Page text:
If December is the month for eating chocolate before 9am, drinking one too many cups of mulled wine every night and scoffing a mince pie every hour, January is the time when many of us feel like we want to nourish our bodies with foods that have slightly higher nutritional value.
We all know that crash diets aren’t a good idea, but that doesn’t stop many of us getting sucked into marketing claims and celebrity testimonials that sound too good to be true.
Now, however, the British Dietetic Association has released a list of the diets they advise the public not to try in the new year – or ever, most likely.
The four diets to avoid are: raw vegan, alkaline, Pioppi and ketogenic (AKA keto). They also warn the public not to take Katie Price’s nutritional supplements.
As Sian Porter from the BDA explains, “If something sounds too good to be true, it probably is.”
The diets to avoid:
Advocates of serious ‘clean eating’ often follow raw vegan diets, eschewing all food that comes from an animal or anything that has been heated to above 48C.
Megan Fox, Gwyneth Paltrow and Sting have all praised the way of eating.
The rationale is that heating food destroys some of the natural enzymes it contains, meaning the body has to work harder to break down and digest it.
But heat can also bring out the nutrients in some foods, and others cannot be eaten raw.
And according to Porter: “People think that vegan is shorthand for healthy, but it requires careful planning to make sure you don’t miss out on important nutrients.”
Popularised by Natasha Corrett of Honestly Healthy, the concept of the alkaline diet is eating foods that are meant to change the pH balance of your body – there is no scientific evidence that this works though.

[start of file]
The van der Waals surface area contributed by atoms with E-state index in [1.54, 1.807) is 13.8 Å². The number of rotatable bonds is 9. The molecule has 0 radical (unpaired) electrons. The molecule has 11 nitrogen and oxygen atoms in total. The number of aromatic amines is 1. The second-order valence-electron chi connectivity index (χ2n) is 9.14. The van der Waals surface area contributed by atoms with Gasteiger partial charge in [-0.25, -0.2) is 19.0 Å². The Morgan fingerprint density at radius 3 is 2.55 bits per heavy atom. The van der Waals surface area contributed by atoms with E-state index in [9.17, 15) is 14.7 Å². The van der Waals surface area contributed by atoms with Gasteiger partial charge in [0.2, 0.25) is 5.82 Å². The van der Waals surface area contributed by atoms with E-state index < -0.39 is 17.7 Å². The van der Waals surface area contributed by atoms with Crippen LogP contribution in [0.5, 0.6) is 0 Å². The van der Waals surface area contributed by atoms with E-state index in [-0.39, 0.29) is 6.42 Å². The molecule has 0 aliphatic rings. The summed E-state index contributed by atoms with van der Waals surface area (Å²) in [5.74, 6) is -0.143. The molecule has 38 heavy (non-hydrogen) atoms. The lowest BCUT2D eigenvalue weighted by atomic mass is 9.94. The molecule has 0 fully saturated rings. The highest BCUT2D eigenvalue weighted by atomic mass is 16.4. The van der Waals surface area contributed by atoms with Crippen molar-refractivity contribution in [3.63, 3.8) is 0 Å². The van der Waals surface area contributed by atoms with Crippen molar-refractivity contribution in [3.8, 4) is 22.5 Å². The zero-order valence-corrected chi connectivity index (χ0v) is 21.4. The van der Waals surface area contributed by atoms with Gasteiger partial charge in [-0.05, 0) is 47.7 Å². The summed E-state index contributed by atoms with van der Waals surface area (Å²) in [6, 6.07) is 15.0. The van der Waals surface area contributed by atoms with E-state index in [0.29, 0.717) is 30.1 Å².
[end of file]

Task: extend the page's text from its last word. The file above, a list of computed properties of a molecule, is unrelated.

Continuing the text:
High-profile fans include the Duchess of York and Tom Brady, and it entails largely avoiding gluten, refined sugar and dairy.
According to Cancer Research UK, however, the pH of your food doesn’t affect the pH of your blood.
“So if it works to lose weight, it’s because you’re cutting down on calories,” Porter says.
Similar to the Mediterranean diet – the Pioppi diet involves eating low-carb and high-fat, with lots of fruit and veg, fish, olive oil and limited alcohol.
But the diet also advocates intermittent fasting while keeping red meat, starchy carbs and sugar intake low.
However, the creators of the diet have been accused of “hijacking” the Mediterranean diet by the BDA, adding that it’s “ridiculous” to include cauliflower crust pizza or coconut oil in the diet.
“We all know now that a Mediterranean-style diet is one of the most healthy diets to follow. But it’s not low carb,” Porter says.
The ketogenic – or keto – diet is all about eating high-fat, medium protein and very low-carb, and Kim Kardashian, Alec Baldwin and Kobe Bryant have all been linked to it.
In fact, carb intake is meant to come wholly from non-starchy vegetables, nuts and seeds.
It aims to put the body into a state of ketosis, where you’re burning fat stores for energy instead of the glucose from carbohydrates.
But it’s also likely that you’ll lose a lot of fibre from your diet, according to Porter, which is crucial for gut health.
The diet is not recommended: “The sinister thing here is people saying it can cure cancer and things like that – it absolutely cannot!” Porter explains.
Whilst you might lose weight in the short term, it’s very hard to maintain.
Katie Price’s nutritional supplements
As part of her empire, Katie Price has released a supplement and meal replacement range.
The products include powdered mixes for breakfast shakes, meal replacement drinks and recovery and hydration “energy boosters.”
But the BDA does not advise trying to lose weight through meal replacements and appetite suppressants.
“The problem is people need to reintroduce food so you want something you can stick to,” Porter said.